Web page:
Two stories for you, one shorter than the other: Not long ago, much of the FanGraphs staff was down in Arizona, and on one particular Friday night a lot of us went over to Peoria to watch the Mariners play an exhibition game against the Kingdom of the Netherlands. There was absolutely nothing at stake, although I suppose you could argue Jon Garland was sort of pitching for a job. Anyhow, it was a friendly, but somewhere in the early innings the Dutch dugout started to chirp about a questionable call. The first-base umpire basically paused the game so that he could shout at the dugout and tell them to shut up. This was a quiet exhibition and the ballpark was otherwise pretty silent, so, yeah, that was weird and audible. Tempers flared in a nothing baseball game.
Wednesday afternoon, the Mariners played a Cactus League game against I don’t remember who. It doesn’t matter. What matters, for our purposes, is that Eric Wedge got ejected. The Mariners’ manager was ejected from a pointless competition. Maybe the umpire was a little too hasty or aggressive, but there was some sort of provocation. Again, tempers flared in a nothing baseball game.
Everybody involved will tell you spring training doesn’t really matter. Well, at least in terms of statistics and wins and losses. Everybody involved will first tell you that spring training is way too long, and then they’ll tell you that the numbers don’t really matter. Players and coaches aren’t concerned about W’s and L’s — they’re concerned about getting prepared and getting the necessary work in. It’s practice, and you can’t win or lose at practice, even if you’re keeping score.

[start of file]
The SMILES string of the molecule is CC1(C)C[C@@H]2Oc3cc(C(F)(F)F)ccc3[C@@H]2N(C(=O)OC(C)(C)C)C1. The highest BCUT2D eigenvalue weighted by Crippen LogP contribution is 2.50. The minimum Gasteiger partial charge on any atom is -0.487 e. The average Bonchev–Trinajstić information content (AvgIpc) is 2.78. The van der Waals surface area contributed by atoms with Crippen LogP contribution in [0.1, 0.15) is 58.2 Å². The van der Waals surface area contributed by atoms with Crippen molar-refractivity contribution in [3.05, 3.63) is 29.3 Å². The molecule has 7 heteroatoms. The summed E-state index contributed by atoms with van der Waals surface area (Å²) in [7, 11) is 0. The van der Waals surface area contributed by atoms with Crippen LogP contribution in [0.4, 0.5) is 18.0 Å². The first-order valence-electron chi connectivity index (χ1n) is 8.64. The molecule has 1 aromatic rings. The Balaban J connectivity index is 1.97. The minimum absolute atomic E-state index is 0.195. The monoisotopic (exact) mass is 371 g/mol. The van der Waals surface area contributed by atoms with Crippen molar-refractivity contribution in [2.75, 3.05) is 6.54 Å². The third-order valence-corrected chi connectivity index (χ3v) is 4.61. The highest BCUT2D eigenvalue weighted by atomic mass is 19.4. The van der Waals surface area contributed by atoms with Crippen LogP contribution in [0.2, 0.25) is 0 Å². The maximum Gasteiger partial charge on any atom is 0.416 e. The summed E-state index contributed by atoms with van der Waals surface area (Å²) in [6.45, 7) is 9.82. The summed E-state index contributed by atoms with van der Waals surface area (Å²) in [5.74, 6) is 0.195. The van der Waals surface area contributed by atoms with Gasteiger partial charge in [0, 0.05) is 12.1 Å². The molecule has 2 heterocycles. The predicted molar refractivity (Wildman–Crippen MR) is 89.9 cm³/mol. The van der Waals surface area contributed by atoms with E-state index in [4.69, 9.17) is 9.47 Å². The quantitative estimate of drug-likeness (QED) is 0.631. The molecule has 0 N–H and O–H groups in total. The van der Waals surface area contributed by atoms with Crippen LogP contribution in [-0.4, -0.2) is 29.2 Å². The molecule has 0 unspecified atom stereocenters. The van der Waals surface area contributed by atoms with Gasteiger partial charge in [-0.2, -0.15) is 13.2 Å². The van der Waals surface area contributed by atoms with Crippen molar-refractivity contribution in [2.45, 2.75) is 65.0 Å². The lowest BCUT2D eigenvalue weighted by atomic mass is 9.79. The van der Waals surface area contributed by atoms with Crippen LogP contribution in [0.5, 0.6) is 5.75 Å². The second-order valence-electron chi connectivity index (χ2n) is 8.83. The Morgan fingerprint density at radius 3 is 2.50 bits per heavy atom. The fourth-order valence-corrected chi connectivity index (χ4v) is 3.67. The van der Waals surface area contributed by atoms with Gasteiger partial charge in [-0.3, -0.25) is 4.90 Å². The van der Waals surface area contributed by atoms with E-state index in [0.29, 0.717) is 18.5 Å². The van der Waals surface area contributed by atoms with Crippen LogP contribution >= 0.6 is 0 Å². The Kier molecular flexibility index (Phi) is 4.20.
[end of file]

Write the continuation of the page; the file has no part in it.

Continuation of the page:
But for as much as spring training doesn’t matter, on Wednesday Eric Wedge got ejected. On Monday, Don Mattingly got ejected. Ejections don’t happen if people truly don’t care, so what seems to be the case is that people care at least a little bit, if only fleetingly. It’s human nature to want to emerge victorious from any competition, and a practice baseball game looks a lot like a real baseball game. There are pitches and hits and outs and everything, and everyone wants to do their best. Everybody cares less about spring training, but I don’t think it can be said that no one cares about spring training. Humans will compete simply for the sake of competing.
So that’s all well and good, but how about measurements? Is there anything we can do here, statistically? I think there is, sort of. We can’t very well ask every player and coach for a percentage estimation of how much they care about spring training, relative to the regular season. That isn’t feasible, and it’s also a weird question to ask that wouldn’t get a lot of honest responses. But the numbers can provide some clues. In spring training, there are intentional walks. In spring training, there are sacrifice bunts. And in spring training, there are ejections. Each of these, in some way, reflects a competitive spirit. The first two have to do with strategy, and strategy has to do with winning. The last one has to do with simple, human emotion.
Let’s go in order and establish some fairly arbitrary windows. According to MLB.com, since 2008, there have been 70 spring-training intentional walks. There have, over that span, been 222,358 spring-training plate appearances, yielding an IBB rate of 0.03%. During the regular season, between 2008 and 2012, there were nearly 6,000 intentional walks in more than 900,000 plate appearances, which yielded an IBB rate of 0.64%. The spring training IBB% is about 5% the regular season IBB%.